For the IVth ISA (International Sociological Association) Forum that will take place in Porto Alegre, Brazil, we organize two sessions with the Research Committee Historical Sociology. We would like to welcome contributors from a wide variety of research fields in order to discuss issues related to social, cultural and collective memory. One of the sessions will focus on migrations and diasporic experiences, in particular on family memories. The second session is about intergenerational transmission in families in contexts of mass violence, slavery or war.
1. Memory of Migrations and Diasporas
This session invites researchers to use conceptual tools of memory studies in order to discuss migrations and diasporic experiences over long time. Even though migrations are widely studied by sociologists, the temporality of the studies often depend on current public debates such as integration, while they are solicited by policy makers' and research funds' agenda. In this session, we will try to go beyond presentism, while considering the "common" feeling of belonging to foreign countries and continents, as well as to diasporic communities. We would like to question the changing collective representations of the origins, the continuities and ruptures in the way memories of the migration shape subjectivities, cultural practices and aspirations for future, after one or several generations.
How do individuals and the families transmit, silence, forget, distort or recreate souvenirs ; how do they form their mnemonic narratives and practices in order to construct their post-migratory trajectories ? What differences and similarities can be found between memories, values, ways of remembering and aspirations of families with a past of forced migrations (as consequences of mass violence, wars, slavery or colonization) and those related with "pull factors"?
Communications which analyse family dynamics of memory making are very welcome in this session, but not exclusively.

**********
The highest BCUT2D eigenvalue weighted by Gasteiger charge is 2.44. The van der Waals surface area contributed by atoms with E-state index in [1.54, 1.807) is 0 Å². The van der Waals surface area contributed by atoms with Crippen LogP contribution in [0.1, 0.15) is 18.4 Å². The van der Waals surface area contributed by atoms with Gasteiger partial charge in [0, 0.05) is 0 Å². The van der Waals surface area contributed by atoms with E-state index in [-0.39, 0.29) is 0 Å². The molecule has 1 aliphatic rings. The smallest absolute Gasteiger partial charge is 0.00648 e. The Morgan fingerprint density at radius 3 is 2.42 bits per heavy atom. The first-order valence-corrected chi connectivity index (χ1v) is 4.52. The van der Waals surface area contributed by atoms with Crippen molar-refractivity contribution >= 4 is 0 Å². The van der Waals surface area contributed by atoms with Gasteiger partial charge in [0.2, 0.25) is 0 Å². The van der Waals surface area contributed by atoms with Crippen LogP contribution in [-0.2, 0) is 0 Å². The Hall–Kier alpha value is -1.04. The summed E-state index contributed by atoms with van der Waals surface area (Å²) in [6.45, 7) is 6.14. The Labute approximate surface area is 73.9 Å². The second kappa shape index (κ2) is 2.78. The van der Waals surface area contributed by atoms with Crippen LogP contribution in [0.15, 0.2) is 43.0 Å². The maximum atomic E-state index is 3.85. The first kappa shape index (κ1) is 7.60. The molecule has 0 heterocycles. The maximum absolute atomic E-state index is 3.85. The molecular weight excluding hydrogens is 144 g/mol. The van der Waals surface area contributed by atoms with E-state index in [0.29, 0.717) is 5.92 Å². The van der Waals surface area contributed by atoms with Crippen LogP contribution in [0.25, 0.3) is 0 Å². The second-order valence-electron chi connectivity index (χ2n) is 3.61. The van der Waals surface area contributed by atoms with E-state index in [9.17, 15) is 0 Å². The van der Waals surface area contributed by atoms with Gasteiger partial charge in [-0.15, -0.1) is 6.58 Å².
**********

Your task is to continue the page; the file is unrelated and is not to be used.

2. Remembering What Happened to My (Fore-)Father or Mother. Family Memories of Mass Violence and Slavery
This session invites researchers from a wide range of fields and geographical areas to highlight and discuss the remaining presence of History in family memories and the way it still affects further generations. How the memory of the Holocaust, of other genocides and wars, but also of longer-lasting structural violences such as slavery in North-America or Brazil is shaped, transmitted, silenced or reaffirmed among descendants? How this experienced past and its indirect memories have been transmitted over time, even inside families where they seem faded away? How do family secrets and difficult reminiscences reappear one or more generations after? Jeffrey Olick and Joyce Robbins (1998) proposed a shift of perspective from « "collective memory" to the historical sociology of mnemonic practices ». One can question the intersubjective dynamics within families. The focus of the study can also be broadened to local communities' memories, that are connected to a neighborhood (or any topos), which contributes to the form of remembrance, in contrast with a large-scale and more homogeneous collective memory of events. Jan Assman (1992) considers social memory as "the connective structure of societies". As such, memory is a privileged object for historical sociology. And social memory is elaborated at many different levels, from the family to the State. This session can openly explore these interconnexions, interdependencies, tensions and contradictions between private sphere and institutional memories.
Please send your abstract (300 words) via the online submission portal no later than September 20th 2019.